|Publication number||US6311551 B1|
|Application number||US 09/310,076|
|Publication date||Nov 6, 2001|
|Filing date||May 10, 1999|
|Priority date||Apr 22, 1997|
|Also published as||US5942680|
|Publication number||09310076, 310076, US 6311551 B1, US 6311551B1, US-B1-6311551, US6311551 B1, US6311551B1|
|Original Assignee||Seagate Technology Llc|
|Export Citation||BiBTeX, EndNote, RefMan|
|Patent Citations (11), Referenced by (35), Classifications (11), Legal Events (7)|
|External Links: USPTO, USPTO Assignment, Espacenet|
This application is a Divisional application of application Ser. No. 08/844,836, filed Apr. 22, 1997, which issued Aug. 24, 1999 as U.S. Pat. No. 5,942,680.
Cross-reference is hereby made to U.S. application Ser. No. 08/831,070, filed Apr. 1, 1997, now U.S. Pat. No. 5,825,181 and entitled “Multi-Impact Thermal Asperity of Sensor Head” and U.S. application Ser. No. 08/855,325, filed on May 13, 1997, now U.S. Pat. No. 5,808,184 and entitled “Thermal Asperity Sensor Head with Multiple Spaced Asperity Sensors”.
The present invention relates to a disc drive storage system. More particularly, the present invention relates to a thermal asperity sensing head design which provides characteristic information for thermal asperity defects on a surface of a magnetic data storage disc. Disc drive data storage devices are known which read and write data from a thin layer of magnetizable material on a surface of one or more rotating discs. Read and write operations are performed through a transducer which is carried in a slider body. Slider and transducer are sometimes collectively referred to as a head. Each disc surface has a single head associated therewith to read and write data from the disc surface.
Heads are supported via an actuator assembly, which moves the heads for alignment relative to concentric data tracks on a disc surface. The actuator assembly is controlled by electronic circuitry coupled to the actuator assembly in a known manner. The head is designed to fly above the disc surface for operation via cooperation of the rotating discs and an air bearing surface on the slider. As the disc rotates, the disc drags air beneath the air bearing surface of the slider, which develops a lifting force, causing the head to lift and fly above the disc surface.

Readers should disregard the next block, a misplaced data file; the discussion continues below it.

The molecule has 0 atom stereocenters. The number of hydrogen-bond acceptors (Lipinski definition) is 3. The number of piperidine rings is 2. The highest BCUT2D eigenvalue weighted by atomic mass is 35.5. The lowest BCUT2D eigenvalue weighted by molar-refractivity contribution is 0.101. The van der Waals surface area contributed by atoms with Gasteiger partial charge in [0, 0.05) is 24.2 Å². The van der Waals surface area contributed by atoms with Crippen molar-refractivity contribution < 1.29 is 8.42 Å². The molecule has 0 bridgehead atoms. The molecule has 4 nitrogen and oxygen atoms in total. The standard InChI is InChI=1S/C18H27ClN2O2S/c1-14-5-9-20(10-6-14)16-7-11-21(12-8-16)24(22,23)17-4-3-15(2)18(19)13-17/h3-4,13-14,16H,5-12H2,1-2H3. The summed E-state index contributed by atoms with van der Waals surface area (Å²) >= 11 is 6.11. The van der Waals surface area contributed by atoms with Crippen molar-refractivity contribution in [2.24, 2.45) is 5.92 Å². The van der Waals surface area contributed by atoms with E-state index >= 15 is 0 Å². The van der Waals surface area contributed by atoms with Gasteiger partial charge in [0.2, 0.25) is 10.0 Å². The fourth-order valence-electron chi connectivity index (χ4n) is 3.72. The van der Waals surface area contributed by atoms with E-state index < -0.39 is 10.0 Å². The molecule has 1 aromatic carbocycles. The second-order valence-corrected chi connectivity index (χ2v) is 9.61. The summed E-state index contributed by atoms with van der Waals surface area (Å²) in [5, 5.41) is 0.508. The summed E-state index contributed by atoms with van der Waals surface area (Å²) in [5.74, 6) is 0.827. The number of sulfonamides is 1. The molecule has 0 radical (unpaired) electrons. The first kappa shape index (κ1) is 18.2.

The entire disc surface of a magnetic disc is not ideal for reading and writing data. In particular, disc surfaces have asperities which interfere with the flying characteristics of the data head, as well as the read and write operations of the data head. In operation, the head can come into contact with asperities while the head flies above the surface of the disc. Potentially, this undesirable contact can cause data written to a particular location on a disc to be lost.
For example, in a magnetoresistive (MR) head which incorporates a MR type sensor, after contact with an asperity, the heat generated by the contact changes the resistive properties of the MR sensor. As a result, the corresponding signal read by the MR head is distorted by a voltage spike and subsequent decay, sometimes causing the data stored near the asperity to be unrecoverable. The voltage spike in the read signal is frequently referred to as a “thermal asperity”, while the defect on the disc is referred to as an “asperity”. However, since one is indicative of the other, the two terms are frequently used interchangeably.
Disc asperities which are located in the factory during a defect scanning process can be recorded in a disc drive's primary defect list so that the drive does not store data at those locations. Known asperity detection techniques use sensors (such as MR sensors or piezoelectric sensors). Such known asperity detection techniques rely both on the flying characteristics of the heads and upon the thermal response from friction induced head/asperity contact. The energy of the impact or amplitude detected by an MR or other sensor is calibrated to determine the asperity characteristics such as height of the asperity. By calibrating the slope and duration of the resistance change waveform to a range of asperity heights and characteristics, the height of a particular asperity can be determined by detecting the momentary change in resistance of the sensor after contact.
However, the voltage signals corresponding to the impact of a sensor element with an asperity include components of noise, air bearing excitation, and other vibrations or excitations which may detract from the accuracy of calibrating the height of an asperity based upon the voltage signal from an MR sensor element or a piezoelectric sensor element after contact with the asperity.